In Jurassic World, Chris Pratt’s character Owen has a special skill: He is a raptor trainer who seems to understand these creatures better than anyone. A fan theory made popular by Community creator Dan Harmon holds that there is a reason for that: Chris Pratt is playing a grown-up version of the young boy from the beginning of Jurassic Park who describes a raptor as resembling a “six-foot turkey.” Dr. Grant admonishes the boy to “show a little respect” and, years later, Pratt’s character describes his relationship with the raptors as one “based on respect.” So is this the same character?

As usual, it depends on whom you ask. Slashfilm’s Peter Sciretta posed the question to Jurassic World director Colin Trevorrow, who demurred that he did not want to answer “because the speculation is so much fun” and a definitive answer would “kill the fun.”

One person not shying away from the definitive answer is actor Whit Hertford, who played the young man in Jurassic Park. He tweeted “for the record” that Pratt’s character was not a grown-up version and that “that role is mine, dammit!” Of course, the actor had nothing to do with Jurassic World, so the definitive answer remains trapped in Hollywood amber for future explorers to discover.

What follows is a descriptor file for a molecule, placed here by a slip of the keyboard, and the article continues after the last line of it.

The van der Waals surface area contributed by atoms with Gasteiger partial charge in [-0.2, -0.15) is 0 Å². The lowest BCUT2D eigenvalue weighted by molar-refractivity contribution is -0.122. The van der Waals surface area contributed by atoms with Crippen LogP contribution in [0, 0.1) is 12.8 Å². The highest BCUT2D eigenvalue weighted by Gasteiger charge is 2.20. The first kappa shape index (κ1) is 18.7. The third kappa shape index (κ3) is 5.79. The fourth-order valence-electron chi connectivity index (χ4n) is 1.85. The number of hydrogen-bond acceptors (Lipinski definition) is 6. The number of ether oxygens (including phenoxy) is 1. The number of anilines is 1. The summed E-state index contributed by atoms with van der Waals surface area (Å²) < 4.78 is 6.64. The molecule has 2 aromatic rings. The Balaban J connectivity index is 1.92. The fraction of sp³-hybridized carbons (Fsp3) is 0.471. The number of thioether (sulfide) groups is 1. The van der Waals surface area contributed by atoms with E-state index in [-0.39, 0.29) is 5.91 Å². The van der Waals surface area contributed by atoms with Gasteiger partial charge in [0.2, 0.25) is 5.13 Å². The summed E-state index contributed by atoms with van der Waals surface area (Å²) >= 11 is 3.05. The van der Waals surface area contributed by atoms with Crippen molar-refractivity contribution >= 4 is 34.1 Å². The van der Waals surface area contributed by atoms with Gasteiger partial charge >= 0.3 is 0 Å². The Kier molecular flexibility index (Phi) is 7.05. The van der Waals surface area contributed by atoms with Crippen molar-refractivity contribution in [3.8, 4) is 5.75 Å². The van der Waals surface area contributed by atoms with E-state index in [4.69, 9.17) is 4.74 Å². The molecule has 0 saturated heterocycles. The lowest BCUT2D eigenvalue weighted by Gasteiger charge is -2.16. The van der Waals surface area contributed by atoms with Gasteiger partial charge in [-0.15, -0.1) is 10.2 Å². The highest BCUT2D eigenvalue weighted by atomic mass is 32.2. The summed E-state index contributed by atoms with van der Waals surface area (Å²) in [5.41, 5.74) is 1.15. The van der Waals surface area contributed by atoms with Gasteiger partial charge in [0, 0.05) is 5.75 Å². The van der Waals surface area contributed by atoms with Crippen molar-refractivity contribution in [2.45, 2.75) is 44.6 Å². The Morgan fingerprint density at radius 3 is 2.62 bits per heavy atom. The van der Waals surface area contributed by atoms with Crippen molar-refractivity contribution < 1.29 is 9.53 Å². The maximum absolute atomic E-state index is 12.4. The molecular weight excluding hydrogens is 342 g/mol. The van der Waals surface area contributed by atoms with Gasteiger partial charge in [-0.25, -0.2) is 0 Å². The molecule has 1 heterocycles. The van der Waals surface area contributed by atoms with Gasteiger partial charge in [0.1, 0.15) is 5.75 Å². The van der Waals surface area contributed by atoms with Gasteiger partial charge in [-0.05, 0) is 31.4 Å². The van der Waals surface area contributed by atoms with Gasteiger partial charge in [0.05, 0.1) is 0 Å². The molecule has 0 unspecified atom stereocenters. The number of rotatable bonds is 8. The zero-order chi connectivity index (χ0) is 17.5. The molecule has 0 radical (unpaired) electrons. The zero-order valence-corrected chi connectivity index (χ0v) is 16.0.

3Jurassic World’s Product Placement Bit The Hands That Fed It

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Photo credit: Universal Pictures

It’s easy to see the amount of product placement in Jurassic World and assume that it is par for the Hollywood course. (“Why wouldn’t such a Hollywood megablockbuster be festooned with more corporate sponsorships than a NASCAR jacket?”) Yet this film mocks the very corporations it profis from.

Jurassic World director Colin Trevorrow previously claimed that one of the goals of his movie was to mock the lengths corporations go to entertain the masses, with the principal “villain”—the ludicrously overengineered Indominus Rex—representing consumerism gone amok.

The movie extends that metaphor, as the cash-strapped theme park takes on corporate sponsors, some of whom are prominently featured (“Verizon Wireless presents the Indominus Rex“) as an immediate precursor to everything falling apart.

So, there you have it: a triple-A Hollywood film raking in corporate sponsorships left and right to make a movie lampooning corporations and consumerism. Then again, they did get rich and build their own corporate brand while doing so . . . 

2John Hammond Received A Complete Movie Makeover

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Photo credit: Universal Pictures